The job market has become more competitive, as both global and regional banks are boosting hiring efforts to expand wealth management in the world’s second-largest economy. Goldman Sachs, UBS, and Credit Suisse are among banks looking to bump up their workforces in China.

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Senators move to make State Department internships paid

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Sen. Cory Booker just won his second term in November.

  • Sens. Cory Booker and Tim Scott just introduced a bill to make State Department internships paid.
  • The bill would also help cover transportation and housing costs for State Department interns.
  • It’s aimed at increasing diversity in the intern ranks and part of a larger paid internship movement.
  • Visit the Business section of Insider for more stories.

Unpaid internships have come under renewed scrutiny in recent days, as discourse has swirled online over their potential for exploitation and inequity. Rep. Alexandria Ocasio-Cortez even weighed in with a tweet on Monday, writing: “Pay your interns! It’ll improve your operation and make it more diverse and just.”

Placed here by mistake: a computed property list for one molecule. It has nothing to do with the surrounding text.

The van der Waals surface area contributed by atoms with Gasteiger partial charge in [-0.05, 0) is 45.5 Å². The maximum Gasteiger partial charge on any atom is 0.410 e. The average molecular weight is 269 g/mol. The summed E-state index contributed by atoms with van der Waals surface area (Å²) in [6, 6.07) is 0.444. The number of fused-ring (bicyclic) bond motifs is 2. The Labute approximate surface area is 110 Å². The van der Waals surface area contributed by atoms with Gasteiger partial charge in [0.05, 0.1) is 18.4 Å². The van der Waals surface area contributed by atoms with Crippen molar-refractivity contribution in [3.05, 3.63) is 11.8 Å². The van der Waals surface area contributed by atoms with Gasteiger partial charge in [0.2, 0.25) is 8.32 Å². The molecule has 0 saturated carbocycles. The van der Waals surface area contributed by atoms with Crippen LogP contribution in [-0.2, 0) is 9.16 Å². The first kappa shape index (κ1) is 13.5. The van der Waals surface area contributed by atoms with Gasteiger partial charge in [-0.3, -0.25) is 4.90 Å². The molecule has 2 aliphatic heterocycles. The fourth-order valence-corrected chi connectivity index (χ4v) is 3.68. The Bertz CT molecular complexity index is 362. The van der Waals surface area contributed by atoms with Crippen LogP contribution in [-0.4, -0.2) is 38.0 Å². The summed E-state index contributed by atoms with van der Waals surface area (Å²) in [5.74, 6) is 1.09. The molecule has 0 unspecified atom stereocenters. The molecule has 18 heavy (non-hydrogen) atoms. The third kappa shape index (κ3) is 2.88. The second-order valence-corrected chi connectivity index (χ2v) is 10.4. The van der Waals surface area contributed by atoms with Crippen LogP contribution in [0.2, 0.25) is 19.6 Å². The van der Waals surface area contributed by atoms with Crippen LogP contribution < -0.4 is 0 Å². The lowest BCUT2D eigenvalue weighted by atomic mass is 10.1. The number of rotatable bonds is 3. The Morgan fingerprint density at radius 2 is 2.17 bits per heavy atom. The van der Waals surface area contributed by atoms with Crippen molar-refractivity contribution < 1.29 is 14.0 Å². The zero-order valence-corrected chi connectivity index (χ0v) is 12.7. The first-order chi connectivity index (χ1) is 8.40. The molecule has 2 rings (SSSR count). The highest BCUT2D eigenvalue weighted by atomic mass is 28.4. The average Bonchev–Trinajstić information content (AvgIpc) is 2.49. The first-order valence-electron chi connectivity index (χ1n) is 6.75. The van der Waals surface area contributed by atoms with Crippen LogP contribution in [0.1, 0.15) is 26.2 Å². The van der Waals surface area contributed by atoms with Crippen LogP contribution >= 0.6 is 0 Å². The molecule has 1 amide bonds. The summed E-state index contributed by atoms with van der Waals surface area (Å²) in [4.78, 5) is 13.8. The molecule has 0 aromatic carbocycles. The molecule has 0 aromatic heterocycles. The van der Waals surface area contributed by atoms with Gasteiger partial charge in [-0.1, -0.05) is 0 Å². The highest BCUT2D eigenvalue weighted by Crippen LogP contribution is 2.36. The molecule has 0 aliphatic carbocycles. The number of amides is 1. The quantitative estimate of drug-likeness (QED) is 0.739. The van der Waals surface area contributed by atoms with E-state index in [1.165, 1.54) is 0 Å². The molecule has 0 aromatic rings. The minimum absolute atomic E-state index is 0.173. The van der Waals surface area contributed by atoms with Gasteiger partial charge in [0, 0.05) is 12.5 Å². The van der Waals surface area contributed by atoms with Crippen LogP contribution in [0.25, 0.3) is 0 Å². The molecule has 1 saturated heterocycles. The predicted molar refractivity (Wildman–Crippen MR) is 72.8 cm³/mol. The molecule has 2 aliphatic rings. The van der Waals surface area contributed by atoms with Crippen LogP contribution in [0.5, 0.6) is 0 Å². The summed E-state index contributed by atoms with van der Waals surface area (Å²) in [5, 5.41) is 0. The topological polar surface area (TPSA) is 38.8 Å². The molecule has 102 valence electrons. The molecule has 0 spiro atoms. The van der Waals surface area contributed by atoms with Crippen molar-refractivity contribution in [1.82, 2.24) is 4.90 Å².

Now, Sens. Cory Booker and Tim Scott are taking it one step further, introducing a bipartisan bill to make all State Department internships fully paid. Booker has already been an advocate for paid internships.

In a press release, the duo cites declines in the number of women and Black workers at the State Department.

The bill would make all State Department internships pay the jurisdiction’s minimum wage. It would also provide housing for students who would live outside the US for their internships, as well as for students who work more than 50 miles away from their permanent addresses. In addition, travel for getting to and from those locations would be covered and targeted outreach to minority-serving institutions would be mandated.